Because of these new characteristics in brain modeling and big data, we speak of an “engineered” brain—a brain composed and constructed of mathematical and electrical components, sequences of material states embedded in sets of apparatuses and programs. To illustrate this, let us take a look at a typical goal of a more “traditional” (not computational or big data) neuroscientific study and a more recent neuroscience study that uses these newer approaches. The older study examined whether sex/gender differences in regional brain volumes were associated with emotional regulation and reported findings of “sex differences in volume of temporo-limbic and frontal regions” of the brain.11 However, feminist neuroscientists demonstrated that studies like Gur’s with a small sample size are vulnerable to false positives; a meta-analysis of these studies demonstrates no reproducible sexual dimorphism findings.12
In big data neuroscience, datasets need not be taken from a single study with one specific question, but from a large number of previous studies with often quite different approaches and hypotheses. Like many others, a newer paper argues that a comprehensive study on developmental sex differences in brain connectivity requires a detailed analysis of a very large sample.4 While it is true that larger datasets can offer much better statistical power and yield improved scientific quality, the results still depend on the quality of the underlying dataset.13 Often, these data are shaped by a “publication bias” the skews towards publishing positive findings (here: showing difference) and against publishing null results, that is, studies demonstrating sex/gender similarity.1415 In addition, most computational algorithms fall back on classic taxonomic head size differences to achieve predictive power for sex. Since an algorithm conceals the various steps of the calculation process, it is even more difficult to comprehend the presuppositions and biases in producing outcomes. These structural problems can reinforce the dichotomous notions of “female” and “male” brains. Thus, supposed evidence for dimorphic brains can be carried over from small sample sizes, through dataset concatenation and opaque algorithms, can become (what appears to be) empirical reality.
The problems exist not only in the data, but also in the methods themselves, particularly methods that attempt to define a new “normal” by using pattern detection or clustering to construct “average females” and “average males”.16 For example, deep neural networks have become enormously popular as a way of identifying trends or characteristics in large datasets in an ‘unsupervised’ fashion—in a way, relieving the experimenter from responsibility for the results. These algorithms are often referred to as “black boxes,” as it is hard to understand which features of the data are used to make classifications or predictions. Although studies using deep neural networks tout their ability to classify “female” and “male” brains using brain scan images alone, their analyses do not reveal anything about how features of “female” and “male” brains are defined.17 Indeed, this classification may be based on small, complex clusters of brain “types” assigned to a sex/gender category, and not on the clear-cut binary some so desperately seek.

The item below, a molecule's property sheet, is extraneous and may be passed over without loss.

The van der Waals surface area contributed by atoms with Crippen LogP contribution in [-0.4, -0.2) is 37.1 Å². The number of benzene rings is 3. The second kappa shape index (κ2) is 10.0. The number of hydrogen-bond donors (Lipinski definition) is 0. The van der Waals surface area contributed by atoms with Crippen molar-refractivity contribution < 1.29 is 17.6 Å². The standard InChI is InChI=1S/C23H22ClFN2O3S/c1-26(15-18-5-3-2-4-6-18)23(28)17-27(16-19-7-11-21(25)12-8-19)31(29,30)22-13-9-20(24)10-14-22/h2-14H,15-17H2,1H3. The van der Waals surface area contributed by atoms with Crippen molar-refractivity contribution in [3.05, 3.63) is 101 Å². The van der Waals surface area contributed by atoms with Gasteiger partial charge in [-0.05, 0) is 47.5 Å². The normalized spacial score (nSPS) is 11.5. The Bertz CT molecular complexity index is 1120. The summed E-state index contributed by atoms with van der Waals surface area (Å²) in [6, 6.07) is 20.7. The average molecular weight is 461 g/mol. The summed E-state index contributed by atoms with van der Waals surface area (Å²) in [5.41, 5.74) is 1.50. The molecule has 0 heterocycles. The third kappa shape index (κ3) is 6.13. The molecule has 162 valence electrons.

Neuroscientific praxis is changing, losing the individual, and with them, everything related to a reality of lived sex/gender: the complex interplay of identities, expressions, behaviors, and cognitions.
Neuroscientific praxis is changing, losing the individual, and with them, everything related to a reality of lived sex/gender: the complex interplay of identities, expressions, behaviors, and cognitions. When subjecting neuroscientific data to oversimplified sex/gender analyses, we risk collapsing human lived experience to a reductive, fleshless, and ultimately uninformative “F versus M” codification. Despite this, many are lured by the promise that, using these new methods, we will one day be able to predict sexed/gendered human actions, or even sex/gender identity, from imaging data.18 What could have been confined to the realm of neuroscience may one day be used to predict, and perhaps define, the meaning of sex/gender in humans.
The Need to Implement a Critical-Reflexive Approach
What does the relentless search for ultimate sex/gender difference in the brain, in individual nerve cells, in their smallest compartments and molecules tell us about our society, about the constitution of truth and thus of power in science? As we have shown, neuroscience is by no means merely a fact-finding exercise but is intrinsically political, just as the feminist science scholar Donna Haraway argued in regards to primatology: it is politics by other means.1920
This new way of understanding the brain through mathematical models and computed decision processes can be described as “algorithmic governmentality”.21 As Rouvroy and Berns wrote, “these algorithmic uses of statistics allow […] those systems to become mirrors of the most immanent normativities in society” and thus contribute “to (re)producing and multiplying this immanent normativity”. The recent popularity of “data-driven” approaches, in which the “hypotheses themselves are ‘generated’ from the data,” reduces and fragments the individual into a combination of statistically determined characteristics and behavioral patterns in an effort to extract “truth.”